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Putting scarring in the cochlea under the microscope

Research has shown that cochlear implantation is the best treatment for hearing restoration for those with severe and profound hearing loss.

Most cochlear implant recipients report an improvement in speech clarity and understanding.

Despite successful outcomes for clients, predicting the results of cochlear implantation can be challenging for clinicians and a barrier for some when considering this life-changing technology.

One possible cause of outcome variability is the formation of scar tissue around the electrode, which, in some cases, can lead to poorer outcomes and impact device function.  Scarring within the cochlea is not entirely unexpected following cochlear implant surgery.  It is the body’s way of reacting to the electrode, which it sees as a foreign body. However, the ability to accurately determine cochlear scarring and the extent of scarring has been almost impossible without invasive surgery.

With a commitment to excellent outcomes for hearing implant recipients, Ear Science Institute Australia (Ear Science) proactively recruited scientists to delve further into this vital area of implant research.

Associate Professor Cecilia Prêle, from UWA and Murdoch University, with her expertise in lung fibrosis, was recruited to the Ear Science team to take the lead, working to determine whether anti-fibrotic drugs can reduce the formation of this scar tissue in the cochlea. This work has since been awarded a highly competitive National Health and Medical Research Council’s (NHMRC) Ideas Grant.

“Any type of trauma, including that caused by surgery, ends up causing inflammation,” says Associate Professor Prêle. “Persistent chronic inflammation, over time, can lead to scarring.”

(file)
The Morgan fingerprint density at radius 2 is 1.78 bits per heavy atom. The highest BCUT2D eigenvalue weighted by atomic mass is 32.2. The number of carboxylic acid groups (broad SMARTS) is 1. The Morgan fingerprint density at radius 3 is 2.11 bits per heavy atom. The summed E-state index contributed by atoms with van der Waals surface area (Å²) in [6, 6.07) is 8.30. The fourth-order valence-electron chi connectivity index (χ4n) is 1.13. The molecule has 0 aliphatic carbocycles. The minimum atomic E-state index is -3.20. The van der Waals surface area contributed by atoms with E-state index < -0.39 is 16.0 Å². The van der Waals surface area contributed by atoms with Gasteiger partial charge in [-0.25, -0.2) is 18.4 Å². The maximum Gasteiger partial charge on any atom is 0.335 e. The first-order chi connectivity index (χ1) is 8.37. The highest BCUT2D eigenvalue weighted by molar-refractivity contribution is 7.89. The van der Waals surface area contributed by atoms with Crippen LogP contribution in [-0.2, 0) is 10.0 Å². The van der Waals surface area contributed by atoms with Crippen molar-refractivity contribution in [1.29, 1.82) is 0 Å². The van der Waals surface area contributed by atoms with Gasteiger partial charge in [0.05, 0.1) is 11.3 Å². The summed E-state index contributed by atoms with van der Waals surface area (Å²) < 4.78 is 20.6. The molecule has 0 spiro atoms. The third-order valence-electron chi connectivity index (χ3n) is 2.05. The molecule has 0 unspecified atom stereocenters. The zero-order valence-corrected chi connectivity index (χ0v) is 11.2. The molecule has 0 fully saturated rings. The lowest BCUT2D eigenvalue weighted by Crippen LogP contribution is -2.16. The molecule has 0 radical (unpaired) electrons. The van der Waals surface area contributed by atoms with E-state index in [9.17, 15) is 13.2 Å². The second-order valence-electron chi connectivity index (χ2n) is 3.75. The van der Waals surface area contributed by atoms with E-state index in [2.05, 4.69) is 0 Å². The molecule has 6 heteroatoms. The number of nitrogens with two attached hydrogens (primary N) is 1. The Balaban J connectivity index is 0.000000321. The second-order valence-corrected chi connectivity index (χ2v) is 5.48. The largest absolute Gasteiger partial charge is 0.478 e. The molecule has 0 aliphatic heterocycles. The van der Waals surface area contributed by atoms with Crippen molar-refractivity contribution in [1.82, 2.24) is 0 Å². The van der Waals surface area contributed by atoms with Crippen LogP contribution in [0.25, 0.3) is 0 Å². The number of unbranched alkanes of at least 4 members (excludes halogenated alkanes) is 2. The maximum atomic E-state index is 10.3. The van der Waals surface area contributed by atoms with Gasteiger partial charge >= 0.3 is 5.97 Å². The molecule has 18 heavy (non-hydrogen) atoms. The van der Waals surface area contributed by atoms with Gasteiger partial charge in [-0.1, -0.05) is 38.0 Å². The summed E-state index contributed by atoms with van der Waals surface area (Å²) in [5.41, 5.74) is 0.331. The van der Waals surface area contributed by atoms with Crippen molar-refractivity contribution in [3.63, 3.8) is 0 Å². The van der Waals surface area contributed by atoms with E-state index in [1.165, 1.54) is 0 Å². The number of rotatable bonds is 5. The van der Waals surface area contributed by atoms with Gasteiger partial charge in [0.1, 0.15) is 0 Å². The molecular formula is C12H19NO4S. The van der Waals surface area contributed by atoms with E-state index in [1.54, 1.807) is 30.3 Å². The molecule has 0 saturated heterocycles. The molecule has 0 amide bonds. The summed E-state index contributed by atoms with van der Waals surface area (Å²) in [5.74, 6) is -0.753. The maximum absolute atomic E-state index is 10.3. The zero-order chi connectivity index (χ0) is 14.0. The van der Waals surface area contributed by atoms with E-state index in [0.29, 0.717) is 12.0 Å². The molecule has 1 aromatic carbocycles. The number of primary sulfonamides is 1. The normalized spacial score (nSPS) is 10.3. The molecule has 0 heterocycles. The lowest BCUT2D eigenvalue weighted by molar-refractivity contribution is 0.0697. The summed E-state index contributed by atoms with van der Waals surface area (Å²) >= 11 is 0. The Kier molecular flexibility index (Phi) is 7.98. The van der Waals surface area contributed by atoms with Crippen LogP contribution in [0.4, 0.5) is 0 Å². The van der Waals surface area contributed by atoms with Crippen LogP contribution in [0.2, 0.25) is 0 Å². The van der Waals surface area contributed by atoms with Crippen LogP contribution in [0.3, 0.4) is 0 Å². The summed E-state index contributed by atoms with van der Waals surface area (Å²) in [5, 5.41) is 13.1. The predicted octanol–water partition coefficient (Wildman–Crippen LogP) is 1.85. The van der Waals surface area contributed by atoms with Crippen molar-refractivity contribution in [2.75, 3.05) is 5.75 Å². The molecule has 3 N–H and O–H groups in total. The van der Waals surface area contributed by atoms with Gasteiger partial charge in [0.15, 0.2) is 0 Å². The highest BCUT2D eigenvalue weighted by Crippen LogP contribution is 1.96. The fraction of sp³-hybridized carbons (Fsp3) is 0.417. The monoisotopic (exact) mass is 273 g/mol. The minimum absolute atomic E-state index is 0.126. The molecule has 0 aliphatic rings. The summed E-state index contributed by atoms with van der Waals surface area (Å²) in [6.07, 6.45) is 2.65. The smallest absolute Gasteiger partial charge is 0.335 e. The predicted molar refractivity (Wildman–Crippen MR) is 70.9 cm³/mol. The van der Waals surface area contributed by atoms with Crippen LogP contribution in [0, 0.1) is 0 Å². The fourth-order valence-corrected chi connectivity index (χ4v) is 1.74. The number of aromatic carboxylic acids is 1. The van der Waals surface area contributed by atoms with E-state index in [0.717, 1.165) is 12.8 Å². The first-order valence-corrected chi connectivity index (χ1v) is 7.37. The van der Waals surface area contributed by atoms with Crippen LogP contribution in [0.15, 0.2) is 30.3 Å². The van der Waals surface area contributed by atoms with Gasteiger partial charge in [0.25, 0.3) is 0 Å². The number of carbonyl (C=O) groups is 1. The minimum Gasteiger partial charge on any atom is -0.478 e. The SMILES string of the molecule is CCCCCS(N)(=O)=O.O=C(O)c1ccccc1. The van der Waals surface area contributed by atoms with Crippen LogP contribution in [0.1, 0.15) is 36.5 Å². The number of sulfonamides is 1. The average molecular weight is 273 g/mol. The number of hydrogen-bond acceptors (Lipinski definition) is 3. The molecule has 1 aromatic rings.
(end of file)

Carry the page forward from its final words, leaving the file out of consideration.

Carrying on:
“We wanted to understand the impact of fibrosis following surgery better.  Cecilia’s knowledge and experience in this area meant she was a great fit for this project,” said Sandra Bellekom, CEO of Ear Science.

This research project is supported by MED-EL, who donated the implant electrodes that the team needed for their experimental work.  For over three decades, MED-EL has worked with clinicians, patients, and researchers focused on translational research. Hundreds of MED-EL implant recipients at the Ear Science Implant program continue to benefit from their technology.

Associate Professor Cecilia Prêle (UWA and Murdoch University), Associate Professor Wilhelmina Mulders (UWA), Professor Marcus Atlas (Ear Science Institute Australia) and Surgeon Scientist Clinical Associate Professor Jafri Kuthubutheen (UWA) are working together to test drugs currently used to treat scarring in the lung to determine their suitability for the inner ear.

“If we can find out how to inhibit the formation of scar tissue along the cochlear implant array, we believe it will improve the efficacy of the implant and improve the quality of life and hearing for implant recipients”, said Associate Professor Mulders.

There is still a long journey ahead, requiring tests for safety and correct dosage and developing an efficient way to deliver the drugs deep within the cochlea to the most effective location for extended periods.

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